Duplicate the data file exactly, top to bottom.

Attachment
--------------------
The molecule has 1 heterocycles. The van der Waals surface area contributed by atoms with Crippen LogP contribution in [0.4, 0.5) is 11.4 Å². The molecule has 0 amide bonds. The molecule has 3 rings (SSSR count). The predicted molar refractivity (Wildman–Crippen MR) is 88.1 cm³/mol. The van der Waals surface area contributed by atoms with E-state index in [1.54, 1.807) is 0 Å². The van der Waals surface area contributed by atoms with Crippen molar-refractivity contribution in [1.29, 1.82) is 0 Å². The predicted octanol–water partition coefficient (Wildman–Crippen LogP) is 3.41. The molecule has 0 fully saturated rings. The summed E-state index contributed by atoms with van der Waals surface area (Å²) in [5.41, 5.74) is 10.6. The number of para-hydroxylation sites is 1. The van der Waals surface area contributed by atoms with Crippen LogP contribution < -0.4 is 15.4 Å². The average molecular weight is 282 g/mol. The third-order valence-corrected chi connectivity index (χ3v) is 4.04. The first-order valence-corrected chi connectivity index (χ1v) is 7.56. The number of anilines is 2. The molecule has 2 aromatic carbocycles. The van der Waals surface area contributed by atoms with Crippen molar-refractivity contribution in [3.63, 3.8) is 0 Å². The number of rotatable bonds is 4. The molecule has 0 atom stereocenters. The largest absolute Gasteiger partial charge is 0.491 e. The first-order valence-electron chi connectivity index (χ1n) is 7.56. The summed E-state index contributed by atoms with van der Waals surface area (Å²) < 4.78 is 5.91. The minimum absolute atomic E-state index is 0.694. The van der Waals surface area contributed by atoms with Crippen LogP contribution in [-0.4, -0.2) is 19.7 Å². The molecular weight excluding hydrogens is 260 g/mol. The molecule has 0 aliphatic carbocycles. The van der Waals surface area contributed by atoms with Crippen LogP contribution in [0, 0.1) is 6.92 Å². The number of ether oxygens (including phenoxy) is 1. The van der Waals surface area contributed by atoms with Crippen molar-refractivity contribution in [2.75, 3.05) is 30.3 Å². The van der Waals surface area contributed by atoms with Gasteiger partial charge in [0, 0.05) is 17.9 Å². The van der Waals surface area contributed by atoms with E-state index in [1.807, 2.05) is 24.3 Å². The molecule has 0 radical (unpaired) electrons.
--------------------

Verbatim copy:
The molecule has 1 heterocycles. The van der Waals surface area contributed by atoms with Crippen LogP contribution in [0.4, 0.5) is 11.4 Å². The molecule has 0 amide bonds. The molecule has 3 rings (SSSR count). The predicted molar refractivity (Wildman–Crippen MR) is 88.1 cm³/mol. The van der Waals surface area contributed by atoms with E-state index in [1.54, 1.807) is 0 Å². The van der Waals surface area contributed by atoms with Crippen molar-refractivity contribution in [1.29, 1.82) is 0 Å². The predicted octanol–water partition coefficient (Wildman–Crippen LogP) is 3.41. The molecule has 0 fully saturated rings. The summed E-state index contributed by atoms with van der Waals surface area (Å²) in [5.41, 5.74) is 10.6. The number of para-hydroxylation sites is 1. The van der Waals surface area contributed by atoms with Crippen LogP contribution < -0.4 is 15.4 Å². The average molecular weight is 282 g/mol. The third-order valence-corrected chi connectivity index (χ3v) is 4.04. The first-order valence-corrected chi connectivity index (χ1v) is 7.56. The number of anilines is 2. The molecule has 2 aromatic carbocycles. The van der Waals surface area contributed by atoms with Crippen molar-refractivity contribution in [3.63, 3.8) is 0 Å². The number of rotatable bonds is 4. The molecule has 0 atom stereocenters. The largest absolute Gasteiger partial charge is 0.491 e. The first-order valence-electron chi connectivity index (χ1n) is 7.56. The summed E-state index contributed by atoms with van der Waals surface area (Å²) < 4.78 is 5.91. The minimum absolute atomic E-state index is 0.694. The van der Waals surface area contributed by atoms with Crippen LogP contribution in [-0.4, -0.2) is 19.7 Å². The molecular weight excluding hydrogens is 260 g/mol. The molecule has 0 aliphatic carbocycles. The van der Waals surface area contributed by atoms with Crippen LogP contribution in [0, 0.1) is 6.92 Å². The number of ether oxygens (including phenoxy) is 1. The van der Waals surface area contributed by atoms with Crippen molar-refractivity contribution in [2.75, 3.05) is 30.3 Å². The van der Waals surface area contributed by atoms with Gasteiger partial charge in [0, 0.05) is 17.9 Å². The van der Waals surface area contributed by atoms with E-state index in [1.807, 2.05) is 24.3 Å². The molecule has 0 radical (unpaired) electrons.